The purpose of Standards Committee, as set out on the Council’s website, is:
‘To promote high standards of conduct by councillors, to receive allegations that councillors may have failed to comply with the Council’s code of conduct and hold hearings into allegations of misconduct.’
At the heart of those high standards of conduct are the principles of selflessness, integrity, objectivity, accountability, openness, honesty and leadership (see footnote below for an explanation of what these principles should mean in practice), which all members must comply with whenever they are conducting any business of the Council.
I hope that the members of Standards Committee (to whom I am sending a copy of this blog article) will show openness and accountability, by amending the draft minutes for item 5, so that they record properly the actions of those who took part in the discussions on the Annual Report and the reasons given for those actions, so that the public can hold them to account. The amended minutes for the meeting on 7 January should then be posted on the Council’s website, in place of the draft minutes, as soon as possible after 21 March.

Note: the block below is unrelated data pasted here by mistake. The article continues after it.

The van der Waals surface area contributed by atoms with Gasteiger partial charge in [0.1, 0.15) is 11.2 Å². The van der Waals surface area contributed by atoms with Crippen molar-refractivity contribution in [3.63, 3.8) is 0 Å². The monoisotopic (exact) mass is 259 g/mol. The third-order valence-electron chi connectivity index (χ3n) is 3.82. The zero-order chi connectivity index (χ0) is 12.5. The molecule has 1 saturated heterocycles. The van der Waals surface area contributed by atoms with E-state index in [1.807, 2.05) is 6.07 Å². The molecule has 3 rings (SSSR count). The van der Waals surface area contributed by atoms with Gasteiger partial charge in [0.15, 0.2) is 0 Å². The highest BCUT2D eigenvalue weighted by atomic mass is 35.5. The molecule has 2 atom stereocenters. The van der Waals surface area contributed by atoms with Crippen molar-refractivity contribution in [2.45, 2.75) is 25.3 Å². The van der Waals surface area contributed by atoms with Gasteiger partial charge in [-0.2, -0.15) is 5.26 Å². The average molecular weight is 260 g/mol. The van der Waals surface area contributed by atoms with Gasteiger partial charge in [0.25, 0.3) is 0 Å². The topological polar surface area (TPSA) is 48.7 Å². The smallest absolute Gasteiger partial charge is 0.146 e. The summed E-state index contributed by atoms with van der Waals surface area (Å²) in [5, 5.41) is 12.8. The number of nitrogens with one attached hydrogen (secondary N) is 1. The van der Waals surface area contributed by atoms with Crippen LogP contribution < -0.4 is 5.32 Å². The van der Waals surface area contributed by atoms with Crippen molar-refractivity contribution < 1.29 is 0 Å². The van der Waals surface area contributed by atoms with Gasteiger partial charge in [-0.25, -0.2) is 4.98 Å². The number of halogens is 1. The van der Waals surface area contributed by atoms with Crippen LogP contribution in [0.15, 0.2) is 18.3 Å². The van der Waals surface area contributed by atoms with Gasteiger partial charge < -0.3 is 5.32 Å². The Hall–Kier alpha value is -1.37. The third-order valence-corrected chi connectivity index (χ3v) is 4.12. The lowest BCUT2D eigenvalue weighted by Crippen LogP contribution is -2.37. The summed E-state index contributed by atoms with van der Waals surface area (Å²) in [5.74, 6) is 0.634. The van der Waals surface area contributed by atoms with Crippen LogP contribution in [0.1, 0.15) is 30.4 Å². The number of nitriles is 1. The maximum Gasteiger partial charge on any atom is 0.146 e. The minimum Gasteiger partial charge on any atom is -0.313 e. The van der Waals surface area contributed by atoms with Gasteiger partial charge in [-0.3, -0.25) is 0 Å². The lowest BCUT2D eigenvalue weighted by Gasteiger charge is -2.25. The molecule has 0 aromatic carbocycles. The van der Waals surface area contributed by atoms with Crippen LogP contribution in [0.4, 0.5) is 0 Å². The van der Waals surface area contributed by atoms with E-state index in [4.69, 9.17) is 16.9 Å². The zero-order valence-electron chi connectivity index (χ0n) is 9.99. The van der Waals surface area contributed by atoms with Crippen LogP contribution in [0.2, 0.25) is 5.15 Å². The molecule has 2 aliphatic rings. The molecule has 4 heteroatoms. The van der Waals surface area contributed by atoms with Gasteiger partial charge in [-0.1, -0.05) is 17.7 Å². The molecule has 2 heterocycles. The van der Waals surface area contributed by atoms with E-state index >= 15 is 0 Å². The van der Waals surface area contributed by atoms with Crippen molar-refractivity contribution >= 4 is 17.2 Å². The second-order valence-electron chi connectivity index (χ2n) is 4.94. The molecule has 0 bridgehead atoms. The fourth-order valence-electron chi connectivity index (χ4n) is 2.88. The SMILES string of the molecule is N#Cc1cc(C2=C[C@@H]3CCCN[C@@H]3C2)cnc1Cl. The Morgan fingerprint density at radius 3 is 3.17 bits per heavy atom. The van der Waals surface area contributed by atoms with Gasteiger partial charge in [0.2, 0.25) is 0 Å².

By amending the draft minutes, Standards Committee would demonstrate leadership, in promoting high standards of conduct. It would also avoid the integrity and honesty of committee members being called into question, which could be the case if it appeared that the minutes were deliberately being kept vague, as part of ‘a culture of covering up uncomfortable truths’. Failure to amend the draft minutes would provide further evidence for the criticisms I made about Brent Council in my open letter to its Chief Executive on 27 November 2015 LINK